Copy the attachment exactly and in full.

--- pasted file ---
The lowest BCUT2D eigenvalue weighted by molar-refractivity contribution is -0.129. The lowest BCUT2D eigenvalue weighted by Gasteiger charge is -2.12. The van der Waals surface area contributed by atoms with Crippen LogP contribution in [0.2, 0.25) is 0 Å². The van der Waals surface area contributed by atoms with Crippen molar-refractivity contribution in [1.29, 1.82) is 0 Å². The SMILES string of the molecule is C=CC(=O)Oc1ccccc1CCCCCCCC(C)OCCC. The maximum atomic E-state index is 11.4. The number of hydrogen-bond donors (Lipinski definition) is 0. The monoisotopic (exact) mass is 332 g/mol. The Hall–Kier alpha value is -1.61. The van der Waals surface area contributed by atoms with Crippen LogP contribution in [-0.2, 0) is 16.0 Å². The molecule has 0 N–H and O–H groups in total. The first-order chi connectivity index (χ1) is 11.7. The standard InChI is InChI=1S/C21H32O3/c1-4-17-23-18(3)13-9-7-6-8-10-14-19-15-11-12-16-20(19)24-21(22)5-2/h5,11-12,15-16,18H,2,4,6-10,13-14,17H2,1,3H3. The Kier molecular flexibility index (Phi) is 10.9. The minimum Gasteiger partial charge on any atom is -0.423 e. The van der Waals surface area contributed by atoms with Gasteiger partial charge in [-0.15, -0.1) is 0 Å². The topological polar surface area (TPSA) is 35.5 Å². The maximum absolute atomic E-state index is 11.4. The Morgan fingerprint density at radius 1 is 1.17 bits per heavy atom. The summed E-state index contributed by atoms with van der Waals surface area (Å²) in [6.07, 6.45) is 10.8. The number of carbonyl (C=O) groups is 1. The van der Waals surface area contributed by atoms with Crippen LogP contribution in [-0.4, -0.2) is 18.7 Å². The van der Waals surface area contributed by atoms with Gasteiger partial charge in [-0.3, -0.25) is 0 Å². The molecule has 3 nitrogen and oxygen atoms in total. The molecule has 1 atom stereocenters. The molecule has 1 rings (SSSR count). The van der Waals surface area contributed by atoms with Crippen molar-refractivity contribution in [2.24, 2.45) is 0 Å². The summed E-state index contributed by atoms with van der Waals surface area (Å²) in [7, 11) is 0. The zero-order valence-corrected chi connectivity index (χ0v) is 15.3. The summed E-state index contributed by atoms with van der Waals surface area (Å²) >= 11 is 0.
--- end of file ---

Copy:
The lowest BCUT2D eigenvalue weighted by molar-refractivity contribution is -0.129. The lowest BCUT2D eigenvalue weighted by Gasteiger charge is -2.12. The van der Waals surface area contributed by atoms with Crippen LogP contribution in [0.2, 0.25) is 0 Å². The van der Waals surface area contributed by atoms with Crippen molar-refractivity contribution in [1.29, 1.82) is 0 Å². The SMILES string of the molecule is C=CC(=O)Oc1ccccc1CCCCCCCC(C)OCCC. The maximum atomic E-state index is 11.4. The number of hydrogen-bond donors (Lipinski definition) is 0. The monoisotopic (exact) mass is 332 g/mol. The Hall–Kier alpha value is -1.61. The van der Waals surface area contributed by atoms with Crippen LogP contribution in [-0.2, 0) is 16.0 Å². The molecule has 0 N–H and O–H groups in total. The first-order chi connectivity index (χ1) is 11.7. The standard InChI is InChI=1S/C21H32O3/c1-4-17-23-18(3)13-9-7-6-8-10-14-19-15-11-12-16-20(19)24-21(22)5-2/h5,11-12,15-16,18H,2,4,6-10,13-14,17H2,1,3H3. The Kier molecular flexibility index (Phi) is 10.9. The minimum Gasteiger partial charge on any atom is -0.423 e. The van der Waals surface area contributed by atoms with Gasteiger partial charge in [-0.15, -0.1) is 0 Å². The topological polar surface area (TPSA) is 35.5 Å². The maximum absolute atomic E-state index is 11.4. The Morgan fingerprint density at radius 1 is 1.17 bits per heavy atom. The summed E-state index contributed by atoms with van der Waals surface area (Å²) in [6.07, 6.45) is 10.8. The number of carbonyl (C=O) groups is 1. The van der Waals surface area contributed by atoms with Crippen LogP contribution in [-0.4, -0.2) is 18.7 Å². The van der Waals surface area contributed by atoms with Gasteiger partial charge in [-0.3, -0.25) is 0 Å². The molecule has 3 nitrogen and oxygen atoms in total. The molecule has 1 atom stereocenters. The molecule has 1 rings (SSSR count). The van der Waals surface area contributed by atoms with Crippen molar-refractivity contribution in [2.24, 2.45) is 0 Å². The summed E-state index contributed by atoms with van der Waals surface area (Å²) in [7, 11) is 0. The zero-order valence-corrected chi connectivity index (χ0v) is 15.3. The summed E-state index contributed by atoms with van der Waals surface area (Å²) >= 11 is 0.